A long time ago, when I had barely conceived the idea of travelling across Bengal and listening to music, I had encountered in the sound archives of the British Library in London, a recording of a baul gaan from Kenduli in Birbhum dated January 1932, sung by ‘Acintadashi, sevadashi of Murali Das’, the recording being credited to Arnold Adriaan Bake. That wax cylinder recording had so aroused my curiosity that once Sukanta and I were settled into our work in field recording, we also began to explore the life and work of Bake. We are still working on him, even now. Our main interest has been in trying to make sense of the sounds contained in Bake’s recordings from Bengal and finding our own connections with those sounds, if there are any.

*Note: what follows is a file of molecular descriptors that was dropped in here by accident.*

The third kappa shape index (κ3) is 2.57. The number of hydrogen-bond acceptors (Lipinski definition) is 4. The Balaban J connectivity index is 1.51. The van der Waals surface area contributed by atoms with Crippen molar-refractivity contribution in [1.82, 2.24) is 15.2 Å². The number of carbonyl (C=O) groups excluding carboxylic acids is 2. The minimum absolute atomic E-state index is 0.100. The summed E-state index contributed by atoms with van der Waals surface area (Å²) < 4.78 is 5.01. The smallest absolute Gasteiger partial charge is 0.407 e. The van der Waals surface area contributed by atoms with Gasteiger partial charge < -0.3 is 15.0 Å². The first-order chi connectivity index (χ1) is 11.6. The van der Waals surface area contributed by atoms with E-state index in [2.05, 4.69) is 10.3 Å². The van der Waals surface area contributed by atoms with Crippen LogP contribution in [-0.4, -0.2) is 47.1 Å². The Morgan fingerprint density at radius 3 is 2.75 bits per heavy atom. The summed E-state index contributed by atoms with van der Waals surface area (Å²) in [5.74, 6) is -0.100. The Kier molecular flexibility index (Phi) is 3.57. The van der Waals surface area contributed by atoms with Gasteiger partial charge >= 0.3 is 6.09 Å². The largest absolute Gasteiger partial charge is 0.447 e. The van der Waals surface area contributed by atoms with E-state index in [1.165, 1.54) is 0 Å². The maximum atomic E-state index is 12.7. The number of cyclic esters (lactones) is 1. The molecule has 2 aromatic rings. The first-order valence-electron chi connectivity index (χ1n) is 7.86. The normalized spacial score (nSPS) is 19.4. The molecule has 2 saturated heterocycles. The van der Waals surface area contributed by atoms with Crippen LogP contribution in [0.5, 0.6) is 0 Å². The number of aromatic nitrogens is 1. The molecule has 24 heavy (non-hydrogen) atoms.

Over the years we have travelled to some of the places in Bengal where Bake had been, looking for his traces. Here is an unfinished story that comes out of our long and enduring relationship with Arnold Bake. In November 2016, I went to a village called Batoiya in Noakhali, on the trail of a particular recording of Arnold Bake. The story goes like this: in 1934, on a ship named Streefkerk, when Bake and his wife Cornelia were sailing back to Europe, they had met a sailor by the name of Tazal Ahmed, who came from a village by the name of Ghutia in Noakhali Sadar. The man had sung two songs for Bake, which he had recorded on wax cylinders. These details are found in the archives that hold Bake’s recordings and papers. Could it be that some family of Tazal Ahmed still